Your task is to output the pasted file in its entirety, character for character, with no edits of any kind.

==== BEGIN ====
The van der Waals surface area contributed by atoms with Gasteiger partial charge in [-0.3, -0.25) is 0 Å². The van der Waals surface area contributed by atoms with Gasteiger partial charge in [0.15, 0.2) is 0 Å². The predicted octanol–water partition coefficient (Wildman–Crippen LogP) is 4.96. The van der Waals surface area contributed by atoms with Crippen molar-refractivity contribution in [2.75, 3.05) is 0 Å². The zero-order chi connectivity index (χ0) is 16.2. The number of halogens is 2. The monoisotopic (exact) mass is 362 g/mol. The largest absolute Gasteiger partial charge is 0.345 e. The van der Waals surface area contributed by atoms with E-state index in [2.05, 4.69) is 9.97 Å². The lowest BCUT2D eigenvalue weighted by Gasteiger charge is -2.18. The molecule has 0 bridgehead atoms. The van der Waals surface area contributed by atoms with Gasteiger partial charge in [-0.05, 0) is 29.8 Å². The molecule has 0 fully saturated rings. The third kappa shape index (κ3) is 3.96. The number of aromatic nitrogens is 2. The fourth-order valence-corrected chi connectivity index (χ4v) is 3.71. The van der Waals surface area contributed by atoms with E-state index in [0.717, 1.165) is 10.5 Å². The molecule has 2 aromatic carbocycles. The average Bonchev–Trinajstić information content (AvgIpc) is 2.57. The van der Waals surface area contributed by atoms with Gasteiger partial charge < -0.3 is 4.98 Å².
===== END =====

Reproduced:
The van der Waals surface area contributed by atoms with Gasteiger partial charge in [-0.3, -0.25) is 0 Å². The van der Waals surface area contributed by atoms with Gasteiger partial charge in [0.15, 0.2) is 0 Å². The predicted octanol–water partition coefficient (Wildman–Crippen LogP) is 4.96. The van der Waals surface area contributed by atoms with Crippen molar-refractivity contribution in [2.75, 3.05) is 0 Å². The zero-order chi connectivity index (χ0) is 16.2. The number of halogens is 2. The monoisotopic (exact) mass is 362 g/mol. The largest absolute Gasteiger partial charge is 0.345 e. The van der Waals surface area contributed by atoms with E-state index in [2.05, 4.69) is 9.97 Å². The lowest BCUT2D eigenvalue weighted by Gasteiger charge is -2.18. The molecule has 0 bridgehead atoms. The van der Waals surface area contributed by atoms with Gasteiger partial charge in [-0.05, 0) is 29.8 Å². The molecule has 0 fully saturated rings. The third kappa shape index (κ3) is 3.96. The number of aromatic nitrogens is 2. The fourth-order valence-corrected chi connectivity index (χ4v) is 3.71. The van der Waals surface area contributed by atoms with E-state index in [0.717, 1.165) is 10.5 Å². The molecule has 2 aromatic carbocycles. The average Bonchev–Trinajstić information content (AvgIpc) is 2.57. The van der Waals surface area contributed by atoms with Gasteiger partial charge < -0.3 is 4.98 Å².